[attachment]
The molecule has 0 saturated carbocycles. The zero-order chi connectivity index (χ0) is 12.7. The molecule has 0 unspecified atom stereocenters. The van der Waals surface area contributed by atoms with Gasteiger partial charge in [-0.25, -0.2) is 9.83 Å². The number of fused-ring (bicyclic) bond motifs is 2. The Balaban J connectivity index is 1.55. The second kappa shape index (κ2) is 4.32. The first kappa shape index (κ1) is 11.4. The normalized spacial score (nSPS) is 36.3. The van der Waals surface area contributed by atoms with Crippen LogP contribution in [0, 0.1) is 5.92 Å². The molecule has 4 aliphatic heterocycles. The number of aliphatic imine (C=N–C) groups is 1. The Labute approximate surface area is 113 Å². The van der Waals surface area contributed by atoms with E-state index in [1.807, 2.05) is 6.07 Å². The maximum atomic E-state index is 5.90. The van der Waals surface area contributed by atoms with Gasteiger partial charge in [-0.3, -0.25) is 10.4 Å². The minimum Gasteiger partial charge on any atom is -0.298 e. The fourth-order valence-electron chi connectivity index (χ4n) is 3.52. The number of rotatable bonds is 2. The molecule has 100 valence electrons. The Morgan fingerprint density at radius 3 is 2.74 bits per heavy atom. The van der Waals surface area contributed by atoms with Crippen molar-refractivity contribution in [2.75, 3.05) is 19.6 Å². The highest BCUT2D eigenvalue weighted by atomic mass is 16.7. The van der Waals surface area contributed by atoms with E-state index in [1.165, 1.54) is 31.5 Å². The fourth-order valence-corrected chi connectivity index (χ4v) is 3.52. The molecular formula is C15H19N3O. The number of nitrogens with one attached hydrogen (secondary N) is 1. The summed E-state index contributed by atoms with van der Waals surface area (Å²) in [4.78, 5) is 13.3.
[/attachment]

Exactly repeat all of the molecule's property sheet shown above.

The molecule has 0 saturated carbocycles. The zero-order chi connectivity index (χ0) is 12.7. The molecule has 0 unspecified atom stereocenters. The van der Waals surface area contributed by atoms with Gasteiger partial charge in [-0.25, -0.2) is 9.83 Å². The number of fused-ring (bicyclic) bond motifs is 2. The Balaban J connectivity index is 1.55. The second kappa shape index (κ2) is 4.32. The first kappa shape index (κ1) is 11.4. The normalized spacial score (nSPS) is 36.3. The van der Waals surface area contributed by atoms with Crippen LogP contribution in [0, 0.1) is 5.92 Å². The molecule has 4 aliphatic heterocycles. The number of aliphatic imine (C=N–C) groups is 1. The Labute approximate surface area is 113 Å². The van der Waals surface area contributed by atoms with E-state index in [1.807, 2.05) is 6.07 Å². The maximum atomic E-state index is 5.90. The van der Waals surface area contributed by atoms with Gasteiger partial charge in [-0.3, -0.25) is 10.4 Å². The minimum Gasteiger partial charge on any atom is -0.298 e. The fourth-order valence-electron chi connectivity index (χ4n) is 3.52. The number of rotatable bonds is 2. The molecule has 100 valence electrons. The Morgan fingerprint density at radius 3 is 2.74 bits per heavy atom. The van der Waals surface area contributed by atoms with Crippen molar-refractivity contribution in [2.75, 3.05) is 19.6 Å². The highest BCUT2D eigenvalue weighted by atomic mass is 16.7. The van der Waals surface area contributed by atoms with E-state index in [1.165, 1.54) is 31.5 Å². The fourth-order valence-corrected chi connectivity index (χ4v) is 3.52. The molecular formula is C15H19N3O. The number of nitrogens with one attached hydrogen (secondary N) is 1. The summed E-state index contributed by atoms with van der Waals surface area (Å²) in [4.78, 5) is 13.3.